13. I grew up playing drums in a church and played there until I left home and went to university at 18. I have since occasionally played bass in the odd church over the years. I do not feel I am personally religious. My mother was, which is why I started out at church. In my experience, there are some lovely people you will meet at church, and it is a great way to meet people and be part of your community. Those people will be happy you chose to attend their church and will accept you at your own pace/level of commitment to God etc etc. However, also in my experience, there will be a minority who take it all way too seriously and will push you to find out your own beliefs and try and convert you if they think you don't believe enough. There will also those that act as though they are more holy than anyone else and will relish the opportunity to shun or guilt someone like you who is not as anointed as they are. If you can deal with those people, then you can still have a great time, respecting the beliefs of others and letting them respect your position. I have struggled to deal with self-righteous a***holes over the years, which is why I don't tend to last too long in church settings. As others have said, I think that what I do or don't believe is my own private matter and no one else's business unless I decide I wan't to talk about it. (P.S. - I am speaking of my experience in mainly C of E (but have also been involved in Catholic, Methodist. Baptist and Evangelist churches). P.P.S. - Mods - if this is too religious, please feel free to delete....
  14. Just to follow up @Steve Browning's point. I work in the tech sector and many equipment manufacturers have crazy lead times at the moment. I'm not sure if this is just Brexit and border changes, or raw materials sourcing issues too. I also know that we as a company are struggling to deal with the wave of spending that is starting back up because we had to lay so many staff off during the covid period due to there being no work. Customers who hibernated and weren't buying or paying during the pandemic are now expecting the same instant high level of service but we have hardly any backroom resources left to deal with quoting, purchasing, service, invoicing etc. We are doing our best to rebuild, but I'm sure the powers way above my head are nervous to splurge on recruitment in case this is just another short spike of business. All the time this is going on, those of us that are left are working flat out trying to save the face of the company but are undoubtedly letting customers down here and there. As I said, we are not the music shop industry, but thought it might be worth considering as reasons as to why they are so bad at the moment.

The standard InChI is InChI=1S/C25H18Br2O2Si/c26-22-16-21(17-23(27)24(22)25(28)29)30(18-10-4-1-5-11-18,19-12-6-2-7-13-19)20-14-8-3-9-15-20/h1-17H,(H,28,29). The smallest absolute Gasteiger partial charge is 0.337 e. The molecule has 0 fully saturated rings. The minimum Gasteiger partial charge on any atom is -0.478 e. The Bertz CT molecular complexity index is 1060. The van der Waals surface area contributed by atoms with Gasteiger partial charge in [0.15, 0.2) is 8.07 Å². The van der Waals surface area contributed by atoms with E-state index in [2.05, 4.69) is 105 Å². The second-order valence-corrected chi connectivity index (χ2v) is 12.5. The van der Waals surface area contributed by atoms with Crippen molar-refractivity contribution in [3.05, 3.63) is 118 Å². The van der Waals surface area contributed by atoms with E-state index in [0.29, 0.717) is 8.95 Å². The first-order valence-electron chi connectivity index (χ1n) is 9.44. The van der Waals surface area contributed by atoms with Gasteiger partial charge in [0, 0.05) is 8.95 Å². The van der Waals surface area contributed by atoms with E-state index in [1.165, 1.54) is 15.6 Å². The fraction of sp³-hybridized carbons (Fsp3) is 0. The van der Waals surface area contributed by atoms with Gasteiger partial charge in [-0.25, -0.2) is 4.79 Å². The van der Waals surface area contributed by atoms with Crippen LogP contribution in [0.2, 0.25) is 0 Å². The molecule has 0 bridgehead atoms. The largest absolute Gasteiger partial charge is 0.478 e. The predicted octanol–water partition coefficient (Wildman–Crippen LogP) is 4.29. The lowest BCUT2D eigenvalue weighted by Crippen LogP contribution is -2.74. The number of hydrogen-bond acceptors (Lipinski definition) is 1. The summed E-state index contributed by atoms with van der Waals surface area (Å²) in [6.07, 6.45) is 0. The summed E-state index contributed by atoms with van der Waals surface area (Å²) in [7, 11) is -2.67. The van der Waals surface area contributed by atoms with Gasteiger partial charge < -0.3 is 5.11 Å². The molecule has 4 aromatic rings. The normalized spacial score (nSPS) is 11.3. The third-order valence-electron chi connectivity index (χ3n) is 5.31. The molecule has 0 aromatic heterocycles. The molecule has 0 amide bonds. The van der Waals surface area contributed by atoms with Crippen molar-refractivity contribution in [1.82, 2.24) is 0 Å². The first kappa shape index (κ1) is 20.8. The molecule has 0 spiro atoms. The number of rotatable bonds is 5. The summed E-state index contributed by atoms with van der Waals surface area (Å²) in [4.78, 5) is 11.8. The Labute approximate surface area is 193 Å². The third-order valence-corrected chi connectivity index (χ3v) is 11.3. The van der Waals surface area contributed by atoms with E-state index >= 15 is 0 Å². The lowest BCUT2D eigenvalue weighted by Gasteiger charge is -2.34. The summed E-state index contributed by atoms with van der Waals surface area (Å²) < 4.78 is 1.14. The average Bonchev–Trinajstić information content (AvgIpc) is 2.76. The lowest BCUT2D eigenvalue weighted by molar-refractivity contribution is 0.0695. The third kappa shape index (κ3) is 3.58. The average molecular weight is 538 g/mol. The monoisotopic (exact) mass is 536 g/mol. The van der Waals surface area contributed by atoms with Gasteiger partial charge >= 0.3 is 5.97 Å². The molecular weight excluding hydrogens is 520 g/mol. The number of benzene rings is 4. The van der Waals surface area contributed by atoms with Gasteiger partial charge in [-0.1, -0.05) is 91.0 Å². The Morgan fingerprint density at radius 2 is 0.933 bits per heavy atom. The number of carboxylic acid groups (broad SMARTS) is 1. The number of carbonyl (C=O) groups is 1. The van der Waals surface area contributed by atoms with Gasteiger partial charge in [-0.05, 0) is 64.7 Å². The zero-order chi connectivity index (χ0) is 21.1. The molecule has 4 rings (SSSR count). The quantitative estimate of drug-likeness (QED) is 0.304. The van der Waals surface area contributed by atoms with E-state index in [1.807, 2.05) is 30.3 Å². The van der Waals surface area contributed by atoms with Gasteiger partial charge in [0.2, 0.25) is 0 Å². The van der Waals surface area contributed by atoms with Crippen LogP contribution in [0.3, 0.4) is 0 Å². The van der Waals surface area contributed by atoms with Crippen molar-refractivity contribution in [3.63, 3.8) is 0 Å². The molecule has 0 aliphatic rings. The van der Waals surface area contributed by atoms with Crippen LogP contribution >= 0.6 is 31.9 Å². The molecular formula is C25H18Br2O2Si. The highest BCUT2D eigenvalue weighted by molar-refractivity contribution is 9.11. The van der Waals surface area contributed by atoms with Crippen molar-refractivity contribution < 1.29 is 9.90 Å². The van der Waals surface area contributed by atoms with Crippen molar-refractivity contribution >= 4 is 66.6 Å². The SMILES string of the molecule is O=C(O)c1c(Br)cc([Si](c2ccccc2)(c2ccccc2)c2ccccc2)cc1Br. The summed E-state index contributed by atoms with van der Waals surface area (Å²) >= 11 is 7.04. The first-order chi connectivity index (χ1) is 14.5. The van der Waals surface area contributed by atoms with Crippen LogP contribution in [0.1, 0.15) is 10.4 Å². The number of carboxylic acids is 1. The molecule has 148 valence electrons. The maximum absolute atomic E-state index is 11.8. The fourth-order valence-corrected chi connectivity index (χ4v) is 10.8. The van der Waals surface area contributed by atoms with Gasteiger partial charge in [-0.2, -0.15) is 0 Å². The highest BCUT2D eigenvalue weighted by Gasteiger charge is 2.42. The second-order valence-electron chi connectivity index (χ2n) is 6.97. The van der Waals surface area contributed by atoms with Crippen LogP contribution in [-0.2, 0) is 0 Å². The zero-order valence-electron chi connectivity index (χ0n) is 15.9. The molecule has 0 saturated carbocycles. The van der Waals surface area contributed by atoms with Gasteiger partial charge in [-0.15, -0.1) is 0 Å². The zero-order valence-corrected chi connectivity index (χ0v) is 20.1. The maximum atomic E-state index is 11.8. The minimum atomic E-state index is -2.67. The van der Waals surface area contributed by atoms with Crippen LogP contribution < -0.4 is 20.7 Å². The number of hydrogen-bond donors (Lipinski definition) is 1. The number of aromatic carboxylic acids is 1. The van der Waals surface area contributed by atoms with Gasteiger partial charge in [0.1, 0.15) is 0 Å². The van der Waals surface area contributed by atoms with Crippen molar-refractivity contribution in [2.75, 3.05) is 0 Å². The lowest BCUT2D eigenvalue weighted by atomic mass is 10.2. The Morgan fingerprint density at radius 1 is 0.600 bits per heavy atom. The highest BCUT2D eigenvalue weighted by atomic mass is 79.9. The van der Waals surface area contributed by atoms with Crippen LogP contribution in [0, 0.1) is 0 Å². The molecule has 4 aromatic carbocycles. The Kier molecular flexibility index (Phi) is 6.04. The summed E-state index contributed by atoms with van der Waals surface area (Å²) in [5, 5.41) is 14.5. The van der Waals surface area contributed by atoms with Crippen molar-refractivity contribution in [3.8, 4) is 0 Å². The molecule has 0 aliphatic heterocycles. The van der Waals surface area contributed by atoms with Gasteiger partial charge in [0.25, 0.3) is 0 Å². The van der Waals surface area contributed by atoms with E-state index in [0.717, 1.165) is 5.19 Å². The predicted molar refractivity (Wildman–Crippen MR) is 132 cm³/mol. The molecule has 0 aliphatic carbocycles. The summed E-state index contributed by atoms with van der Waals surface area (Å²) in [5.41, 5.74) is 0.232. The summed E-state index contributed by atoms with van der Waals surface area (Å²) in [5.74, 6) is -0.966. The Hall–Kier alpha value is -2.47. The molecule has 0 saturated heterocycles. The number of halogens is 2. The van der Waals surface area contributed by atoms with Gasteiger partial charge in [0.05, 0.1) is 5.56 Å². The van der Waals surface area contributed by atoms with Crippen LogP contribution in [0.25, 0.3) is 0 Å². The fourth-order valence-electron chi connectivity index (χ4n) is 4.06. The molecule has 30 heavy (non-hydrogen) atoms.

15. I wouldn't normally comment on this kind of thing but I really enjoyed that. If that lady singer in the silver dress isn't a Kylie impersonator on the side, I'll eat my hat!
  16. If it is, I worked with him a couple of times about 20 years ago when he was in a Creedence Clearwater thing that also morphed into a version of the Animals mid weekend. i thought he was a bit of an arrogant k**b at times but didn't think he would be capable of that. Glad you got it sorted.